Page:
AaSo where does that leave the worker and their employers?   While they would like to get the most bang for their buck (patient outcomes and quality of care), they have little negotiating power.   And labor unions have that skill.

Seems to me the unions and the employers are on the same side of the table on this one.  Perhaps it would be to their advantage and work together to try to get the highest value for their health care instead of the highest price. 

"Best Practices" is your starting point not your policy

Tom Peter's has a great video on best practices.  I know managers who find the best practice, make it a policy, done.  And they wonder why they are constantly behind.  The trick here is to take the best practice and improve upon it. Best practices are your baseline.

This is so true in health care.  Would you like a physician who uses 30 year old best practices?  Didn't think so.

Cardiologists Continue Unnecessary Surgeries

Surgically implanting stents to "unblock" arteries is a $12B business.   That's billion with a B.  Are they effective 24 hours after a heart attack?

No.  Drug therapy is better. Ab

In 2006, Dr. Judith Hochman published a study known as the Occluded Artery Trial showing that stents did not prevent any deaths or new heart attacks compared with drugs alone when inserted more than 24 hours after a heart attack into a totally blocked artery.

So the American Heart Association published guidelines in 2007 recommending against the use of stents more than 24 hours after a heart attack.

So of course the use of stents by cardiologists decreased dramatically, right?


Turns out there was no difference in usage of stents according to a study in the Archives of Internal Medicine.

The procedure costs $20,000 and 50,000 people get it, who shouldn't.  That's $1B a year wasted.  And that doesn't include the cost of complications from surgery (like throwing a clot and causing a stroke, or hospital acquired infections). 

I'm not sure why this is.  Could it be that these cardiologists are:
a) too busy or lazy to keep up with best practices in their field?
b) are smarter than the American Heart Association?
c) need the extra money?
d) don't put the patient's needs first?

I don't know.  But remember we all pay for this through our taxes or our employers are paying for it.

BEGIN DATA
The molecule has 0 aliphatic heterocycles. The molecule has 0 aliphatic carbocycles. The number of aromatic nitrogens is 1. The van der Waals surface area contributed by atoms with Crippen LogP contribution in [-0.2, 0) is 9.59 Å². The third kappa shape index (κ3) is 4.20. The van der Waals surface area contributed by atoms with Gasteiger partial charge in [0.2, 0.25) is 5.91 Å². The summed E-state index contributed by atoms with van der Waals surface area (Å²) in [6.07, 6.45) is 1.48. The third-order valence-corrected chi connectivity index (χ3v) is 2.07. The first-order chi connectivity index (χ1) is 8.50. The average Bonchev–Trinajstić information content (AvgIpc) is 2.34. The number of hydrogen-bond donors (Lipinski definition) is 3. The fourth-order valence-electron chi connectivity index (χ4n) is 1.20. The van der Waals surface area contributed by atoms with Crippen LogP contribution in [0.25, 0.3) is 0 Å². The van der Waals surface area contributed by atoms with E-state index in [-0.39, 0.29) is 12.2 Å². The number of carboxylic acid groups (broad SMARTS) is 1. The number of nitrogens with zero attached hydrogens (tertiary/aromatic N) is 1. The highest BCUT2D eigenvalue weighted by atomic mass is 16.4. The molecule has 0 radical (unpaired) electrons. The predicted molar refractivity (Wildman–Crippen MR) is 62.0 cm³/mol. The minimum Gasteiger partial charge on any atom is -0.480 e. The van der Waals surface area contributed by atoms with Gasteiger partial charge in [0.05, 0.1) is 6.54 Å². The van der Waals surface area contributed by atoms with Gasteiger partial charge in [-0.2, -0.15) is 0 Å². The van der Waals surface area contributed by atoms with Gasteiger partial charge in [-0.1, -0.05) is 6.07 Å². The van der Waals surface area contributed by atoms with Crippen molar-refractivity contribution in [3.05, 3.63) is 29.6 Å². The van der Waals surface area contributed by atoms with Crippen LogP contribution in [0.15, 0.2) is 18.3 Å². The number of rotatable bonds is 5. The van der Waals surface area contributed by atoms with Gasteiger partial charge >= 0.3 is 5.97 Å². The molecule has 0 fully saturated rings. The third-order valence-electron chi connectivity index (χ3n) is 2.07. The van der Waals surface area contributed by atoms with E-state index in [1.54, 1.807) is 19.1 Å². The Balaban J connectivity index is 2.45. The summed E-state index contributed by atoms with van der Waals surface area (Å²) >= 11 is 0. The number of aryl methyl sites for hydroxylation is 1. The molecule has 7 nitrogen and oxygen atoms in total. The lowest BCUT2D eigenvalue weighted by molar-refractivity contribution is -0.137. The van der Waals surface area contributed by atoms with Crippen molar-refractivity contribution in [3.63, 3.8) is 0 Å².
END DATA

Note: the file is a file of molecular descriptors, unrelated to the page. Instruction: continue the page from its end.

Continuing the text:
Put it a different way: If you have a clogged sink would you rather pay $10 for a bottle of Draino or $1,000 to a plumber to replace the pipes.  Both fix the problem.

That's not healthcare rationing, it's common sense.

Physicians and Realtors

Picking a realtor to sell your house is a big deal.  Aa You want to get a fair price and sell quickly.  So you look for someone who knows the market, can examine your house, give you advice on how (and how much) to prep it to sell, and sell it quickly.  And you have lots of tools available to make your selection.  They will show you the market, days on the market, turnover rates and their track record.

Now isn't your health as important as your house?  But try to find out anything about your physician.   How successful are they in keeping their patients healthy?  And if they suggest a procedure at a hospital, how much does it costs and what is the success rate? 

Good luck with that.   At best the only tool you have is over patients commenting on the physician on a web site.  Yet many physicians are making patients sign documents that they won't evaluate the physician.  And try to get a cost estimate from a hospital and compare it to another hospital.  Do we believe that every physician and hospital provides the best care?

And we wonder why health care costs are climbing steeply. 

Privatize Medicare: That's a Solution for What?

Well the House of Representatives has decided the best way to control health care costs is to privatize Medicare because it has worked so well in the past.  Oh wait, we ended up paying more for less for Medicare Advantage.  

This does NOTHING to control costs but shifts the task to the private sector.   Which is struggling already to control costs.  And will put a lot of seniors in harms way.  How about Congress lifts the restrictions on the Drug Benefit for Medicare Part D and lets them negotiate the prices with the drug companies like the Veterans Administration does.  That should shave off a few 100 billion dollars right there.

And the tax breaks for the wealthy and corporations add $3 trillion to the defecit it appears.